The way you would react when you’re angry, upset, frustrated or annoyed is not the same way you’d respond when you’re calm and relaxed.
Of course this is fairly obvious, yet how many times have you allowed your feelings to get the better of you instead of simply taking some time.
What ends up happening is you regret it later because now you’re calm, now you can see that actually this other person was trying to be helpful, in fact you agree with them. Maybe you look back and feel like the way you reacted didn’t even make sense.
Now that you’re calmer you can play out in your mind, the way you wish you had responded.
And then you can hold onto that and remember it for next time.
There’s a popular saying that goes ‘Slow progress is better than no progress’. I totally agree.
What we often do is rush because we want progress to be quick.
Perhaps this is because slow progress doesn’t feel like moving forward in the moment. It’s only, in a few weeks or months time that you’re able to see how far you’ve come.
This idea of choosing to rush instead of embracing slow progress can be applied to many scenarios, one of which is procrastination.
Dedicating a few days to get something done is often much more appealing than spending a few weeks doing something bit by bit.
But often we don’t have a few days spare, just a few moments each week.
And the great thing about slow progress is that it helps build a habit of long term commitment.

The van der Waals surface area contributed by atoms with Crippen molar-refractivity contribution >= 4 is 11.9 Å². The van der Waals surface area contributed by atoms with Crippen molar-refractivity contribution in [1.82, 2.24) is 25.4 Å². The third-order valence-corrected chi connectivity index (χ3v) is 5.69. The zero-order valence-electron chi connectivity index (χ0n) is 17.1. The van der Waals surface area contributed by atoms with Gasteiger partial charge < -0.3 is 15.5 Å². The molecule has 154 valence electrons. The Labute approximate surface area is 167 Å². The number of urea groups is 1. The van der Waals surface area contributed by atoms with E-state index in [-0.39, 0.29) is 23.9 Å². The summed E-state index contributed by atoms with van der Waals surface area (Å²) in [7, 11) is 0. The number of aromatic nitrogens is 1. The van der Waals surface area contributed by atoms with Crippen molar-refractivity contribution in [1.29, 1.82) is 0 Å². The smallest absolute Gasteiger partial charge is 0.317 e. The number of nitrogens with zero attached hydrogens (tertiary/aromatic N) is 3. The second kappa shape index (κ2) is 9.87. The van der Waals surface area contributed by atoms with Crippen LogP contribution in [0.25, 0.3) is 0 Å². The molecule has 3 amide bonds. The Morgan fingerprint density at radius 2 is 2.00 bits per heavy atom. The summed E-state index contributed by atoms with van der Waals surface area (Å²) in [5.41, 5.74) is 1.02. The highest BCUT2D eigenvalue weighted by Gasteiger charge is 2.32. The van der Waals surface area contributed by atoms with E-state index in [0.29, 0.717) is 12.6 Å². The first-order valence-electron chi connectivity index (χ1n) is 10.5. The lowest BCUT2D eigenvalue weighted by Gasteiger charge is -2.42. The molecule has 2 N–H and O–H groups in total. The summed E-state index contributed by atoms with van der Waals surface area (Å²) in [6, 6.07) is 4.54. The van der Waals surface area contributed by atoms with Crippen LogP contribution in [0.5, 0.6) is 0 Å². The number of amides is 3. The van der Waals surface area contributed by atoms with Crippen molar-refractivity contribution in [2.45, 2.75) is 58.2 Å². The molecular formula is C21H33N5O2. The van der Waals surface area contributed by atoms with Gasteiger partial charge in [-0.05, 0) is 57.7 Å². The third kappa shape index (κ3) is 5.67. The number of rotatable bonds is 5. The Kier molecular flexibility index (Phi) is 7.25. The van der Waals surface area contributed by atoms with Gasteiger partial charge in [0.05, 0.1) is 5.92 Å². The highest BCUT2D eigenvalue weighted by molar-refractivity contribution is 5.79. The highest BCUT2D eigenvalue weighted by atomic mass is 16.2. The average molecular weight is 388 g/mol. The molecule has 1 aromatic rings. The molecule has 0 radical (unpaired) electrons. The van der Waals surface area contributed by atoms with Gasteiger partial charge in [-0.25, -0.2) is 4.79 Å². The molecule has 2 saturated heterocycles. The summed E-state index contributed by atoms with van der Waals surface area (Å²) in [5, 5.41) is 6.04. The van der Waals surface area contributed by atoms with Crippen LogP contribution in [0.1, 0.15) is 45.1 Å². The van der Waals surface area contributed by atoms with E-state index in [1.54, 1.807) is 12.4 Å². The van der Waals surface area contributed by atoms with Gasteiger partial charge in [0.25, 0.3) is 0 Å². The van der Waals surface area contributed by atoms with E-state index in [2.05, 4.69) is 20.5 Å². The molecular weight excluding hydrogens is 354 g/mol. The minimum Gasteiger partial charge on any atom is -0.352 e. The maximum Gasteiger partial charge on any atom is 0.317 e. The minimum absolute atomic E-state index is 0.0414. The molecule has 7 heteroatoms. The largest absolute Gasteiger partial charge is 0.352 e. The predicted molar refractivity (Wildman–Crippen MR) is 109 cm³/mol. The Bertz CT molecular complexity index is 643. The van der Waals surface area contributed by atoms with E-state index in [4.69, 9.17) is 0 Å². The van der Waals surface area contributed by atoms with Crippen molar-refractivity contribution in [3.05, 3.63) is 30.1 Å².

On the other hand when you rush you’re relying on adrenaline and cortisol, what your body releases as a response to stress which is great in the short-tun but not something you want to make a habit out of.
When someone comes to you, asking some thing of you, how do you respond?
Do you simply think about whether or not you want to do it?
Do you worry about how the other person will react if you say no?
So often we grow up inadvertently being taught to people please and unless we later unlearn it, it stays with us.
Then you find yourself saying yes to something you don’t want to do because you’re worried about hurting someones feelings, to the point where you place that above doing what feels right for you.
If that’s something you can relate to, you might want to start learning to say no.
It gets easier over time, practice makes perfect after all.
On how pent up energy comes out in unexpected ways.
Sometimes when a person over reacts it’s because they’ve got built up frustration or anger and this particular situation has been the breaking point.
All of a sudden you’re losing your cool over ‘spilt milk’ and sometimes in the moment you don’t even know why you’re so mad.
In hindsight you know that ‘spilt milk’ wasn’t worth shouting about but you did it anyway.
And to everyone around you, you just overreacted or lost your temper because they don’t know about everything that led to that moment.
It might even change how they are around you, because when you’re around anyone can get it and nobody wants to be anyone.
So if you care enough you might want to learn to address things in the moment instead of letting them fester.
That way your response to ‘spilt milk’ will be about the ‘spilt milk’ not because your colleague was rude, someone lied to you and that family member keeps asking you for money.